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Child marriage is something we think about as happening only in far-off developing nations.  However, between the years 2000 and 2010, nearly 250,000 underage girls were married in the US, many of them to adult men. Most states set 18 as the minimum marriage age but every state allows exceptions for younger children to marry with parental consent or judicial approval.

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Child marriage occurs in every U.S. state. The total number of child marriages in the 38 states that provide marriage license data shows over 167,000 marriages of children 17 years old and younger. The total is nearly 250,000 when including estimates for the states that did not report data.

Idaho had the most married children on a per-capita basis among states that provided data; Texas led in sheer the numbers of children who are married.

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There were 12-year-old children who got married in Alaska, Louisiana, and South Carolina. Other states simply had categories for “14 and younger.” The states with the highest marriage rates include Arkansas, Idaho, and Kentucky. There are 27 states with no minimum age set by statute.

Many child marriages involve underage girls and adult men – relationships that violate statutory rape laws but marriage makes the sexual relationship legal. In fact, many child marriages occur to avoid these laws or to protect rapists.

 

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As in many parts of the world, the reasons for child marriages in the US are often cultural or religious; the American families follow conservative Christian, Muslim, Jewish, or other traditions, and judges sometimes feel that they shouldn’t intrude on other cultures.

Young girls are often pressured into marriage after they become pregnant. They often feel powerless to object and they are afraid to tell a judge that they do not want to marry.

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Girls who get married as children are three times more likely to be beaten by their spouses than women who marry over age 21. Girls who marry young are also 31% more likely to live in poverty.

Girls who are married before age 19 are 50% more likely to drop out of high school and four times less likely to graduate from college than their unmarried peers.

Long-term health is also affected. Women who marry at 18 or younger face a 23% higher risk of heart attack, diabetes, cancer, and stroke than do women who marry between ages 19 and 25. Girls who marry young are also at increased risk for psychiatric disorders. Additionally, 70% of child marriages end in divorce.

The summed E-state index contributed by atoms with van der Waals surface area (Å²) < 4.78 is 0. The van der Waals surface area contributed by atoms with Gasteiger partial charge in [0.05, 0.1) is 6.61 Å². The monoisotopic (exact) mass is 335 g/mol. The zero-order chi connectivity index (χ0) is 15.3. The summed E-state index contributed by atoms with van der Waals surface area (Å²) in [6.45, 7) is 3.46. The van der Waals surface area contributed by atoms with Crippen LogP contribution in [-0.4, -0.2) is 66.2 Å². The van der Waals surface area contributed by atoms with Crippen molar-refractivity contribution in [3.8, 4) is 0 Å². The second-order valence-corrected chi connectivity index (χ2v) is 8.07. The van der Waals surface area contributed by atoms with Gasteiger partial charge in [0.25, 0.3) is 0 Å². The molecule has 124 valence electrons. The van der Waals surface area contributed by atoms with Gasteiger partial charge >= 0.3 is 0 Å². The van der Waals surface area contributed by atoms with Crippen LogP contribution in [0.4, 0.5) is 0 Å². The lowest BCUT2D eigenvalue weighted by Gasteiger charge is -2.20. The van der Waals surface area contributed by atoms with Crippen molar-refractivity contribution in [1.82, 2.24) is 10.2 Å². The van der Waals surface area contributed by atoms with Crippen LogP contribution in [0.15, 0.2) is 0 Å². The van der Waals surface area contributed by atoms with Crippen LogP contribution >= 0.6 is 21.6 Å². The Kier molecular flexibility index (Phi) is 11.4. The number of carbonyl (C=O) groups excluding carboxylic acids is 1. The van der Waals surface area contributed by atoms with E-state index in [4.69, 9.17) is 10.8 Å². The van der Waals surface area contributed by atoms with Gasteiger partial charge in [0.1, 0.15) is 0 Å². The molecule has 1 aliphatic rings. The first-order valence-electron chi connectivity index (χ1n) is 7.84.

Children who marry are often trapped – they can’t get a job, a car, a driver’s license, or sign a lease. Domestic abuse shelters can’t accept minors and children’s shelters often must inform parents of their child’s location, so girls attempting to flee abusive relationships have nowhere to go.

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In New Hampshire, Girl Scout Cassandra Levesque learned that girls in her state could marry at age 13. She worked with a legislator to propose a bill to change the marriage age to 18, but she faced resistance from several legislators.

“We’re asking the Legislature to repeal a law that’s been on the books for over a century, that’s been working without difficulty, on the basis of a request from a minor doing a Girl Scout project,” scoffed State Representative David Bates. The New Hampshire House of Representatives voted to kill the bill, leaving the minimum marriage age at 13.

In New Jersey, lawmakers passed a bill that would make their state the first in the country to ban marriages of people under age 18, but Governor Chris Christie vetoed the legislation.

New York became the first state to raise the marriage age to 18, but 17-year-olds can still marry with court and parental approval.

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Many legislators don’t want to infringe on cultural norms and traditions. Others worry that if the marriage age is raised, it will increase out-of-wedlock births and even encourage abortion.  However, age-of-marriage laws don’t infringe on religious rights or help young mothers, who are at increased risk of forced child marriage.

 

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